Judge tosses $506.2 million patent damages award against Apple

A U.S. federal judge threw out a $506.2 million patent damages award against Apple after ruling the company should have been able to argue that the owner of the patent, Optis Wireless Technology, was making unfair royalty demands, although the judge refused to throw out the liability finding.

Susan Decker and Laurel Brubaker Calkins for Bloomberg News:

Judge tosses $506.2 million patent damages award against Apple. Image: Apple logoOptis and its partners in the case, PanOptis Patent Management and Unwired Planet LLC, claimed that Apple’s smartphones, watches, and tablets that operate over the LTE cellular standard were using its patented technology.

U.S. District Court Judge Rodney Gilstrap said the jury should have been allowed to consider whether the royalty demand was consistent with a requirement that standard-essential patents be licensed on “fair, reasonable and non-discriminatory,” or FRAND, terms.

After hearing post-trial arguments, Gilstrap said he’s “persuaded that the FRAND-compliance of the damages awarded by the jury has legitimately been called into question.” …Gilstrap, however, said a trial on liability “is neither necessary nor warranted.”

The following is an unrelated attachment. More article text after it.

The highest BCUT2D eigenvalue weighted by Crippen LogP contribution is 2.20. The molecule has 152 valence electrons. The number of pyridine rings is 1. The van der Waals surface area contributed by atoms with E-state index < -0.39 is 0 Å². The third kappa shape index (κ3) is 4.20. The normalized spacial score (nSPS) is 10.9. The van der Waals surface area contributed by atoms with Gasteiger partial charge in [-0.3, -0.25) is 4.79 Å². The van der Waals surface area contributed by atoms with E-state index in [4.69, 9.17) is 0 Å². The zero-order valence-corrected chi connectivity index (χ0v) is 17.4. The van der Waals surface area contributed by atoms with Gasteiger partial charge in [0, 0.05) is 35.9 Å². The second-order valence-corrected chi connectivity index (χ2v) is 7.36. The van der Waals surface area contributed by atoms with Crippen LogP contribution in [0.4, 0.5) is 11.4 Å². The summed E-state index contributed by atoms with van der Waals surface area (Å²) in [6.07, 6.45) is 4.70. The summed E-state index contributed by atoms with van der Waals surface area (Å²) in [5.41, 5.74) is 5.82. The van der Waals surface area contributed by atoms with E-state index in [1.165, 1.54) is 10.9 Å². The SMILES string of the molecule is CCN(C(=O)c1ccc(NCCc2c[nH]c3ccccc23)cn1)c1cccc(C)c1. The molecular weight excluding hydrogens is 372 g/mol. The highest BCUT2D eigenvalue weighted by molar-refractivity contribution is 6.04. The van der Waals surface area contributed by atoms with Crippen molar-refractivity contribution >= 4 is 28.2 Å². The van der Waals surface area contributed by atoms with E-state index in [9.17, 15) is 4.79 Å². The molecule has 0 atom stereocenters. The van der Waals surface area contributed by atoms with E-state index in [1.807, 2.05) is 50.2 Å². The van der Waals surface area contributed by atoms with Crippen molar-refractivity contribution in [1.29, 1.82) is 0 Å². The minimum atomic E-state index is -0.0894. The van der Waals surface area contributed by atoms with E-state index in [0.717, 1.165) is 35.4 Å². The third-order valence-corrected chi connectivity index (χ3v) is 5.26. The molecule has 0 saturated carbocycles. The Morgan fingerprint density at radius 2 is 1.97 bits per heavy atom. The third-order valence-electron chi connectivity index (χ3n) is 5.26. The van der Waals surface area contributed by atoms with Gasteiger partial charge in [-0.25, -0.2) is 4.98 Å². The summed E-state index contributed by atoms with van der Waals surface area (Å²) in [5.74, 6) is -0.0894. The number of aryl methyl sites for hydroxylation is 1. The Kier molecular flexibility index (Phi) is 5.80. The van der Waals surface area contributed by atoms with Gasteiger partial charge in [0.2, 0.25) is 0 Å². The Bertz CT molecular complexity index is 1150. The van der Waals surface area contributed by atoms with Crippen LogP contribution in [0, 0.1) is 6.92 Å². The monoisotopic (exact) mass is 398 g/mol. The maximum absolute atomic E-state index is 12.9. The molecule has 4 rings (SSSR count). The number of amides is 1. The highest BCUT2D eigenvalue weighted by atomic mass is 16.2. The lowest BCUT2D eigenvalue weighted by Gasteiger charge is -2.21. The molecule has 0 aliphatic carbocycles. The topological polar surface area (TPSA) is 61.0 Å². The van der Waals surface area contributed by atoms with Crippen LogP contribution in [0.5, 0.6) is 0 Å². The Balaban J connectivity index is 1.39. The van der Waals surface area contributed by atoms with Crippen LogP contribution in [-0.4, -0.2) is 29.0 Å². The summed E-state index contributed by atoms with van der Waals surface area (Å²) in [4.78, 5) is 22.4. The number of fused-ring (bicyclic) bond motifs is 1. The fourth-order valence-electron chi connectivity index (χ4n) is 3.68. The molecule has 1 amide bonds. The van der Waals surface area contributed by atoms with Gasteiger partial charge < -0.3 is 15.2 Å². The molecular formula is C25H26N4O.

MacDailyNews Take: The judge made the right decision to toss the patent damages award against Apple as the jury never heard, much less considered FRAND, the crux of Apple’s argument.

The case is Optis Wireless Technology v. Apple Inc., 19-66, U.S. District Court for the Eastern District of Texas (Marshall).


  1. If it was licensed under FRAND for incorporation into the standard, why wasn’t the suit thrown out from the beginning.

    FRAND is not something one can just claim.

    1. What seems to have happened is that when Apple raised the issue of FRAND compliance (the patent is part of the 5G standard, or so the judge held), the plaintiff objected that it would prejudice their case if the judge allowed the jury to know that Apple was an “involuntary licensee.” It might make the jury more sympathetic than if they thought Apple had a choice about using the patent in a 5G phone and simply chose to steal the patent out of greed.

      The judge bought the argument, so Apple was forced to try the case before a jury that was deliberately kept ignorant of the notion that the fees the plaintiff was demanding needed to be fair, reasonable, and nondiscriminatory. As the plaintiff intended, that resulted in a hefty damages verdict.

      After the trial, the judge came to his senses, realized that not even the Fifth Circuit was going to upheld the verdict, and ordered a new trial on damages.

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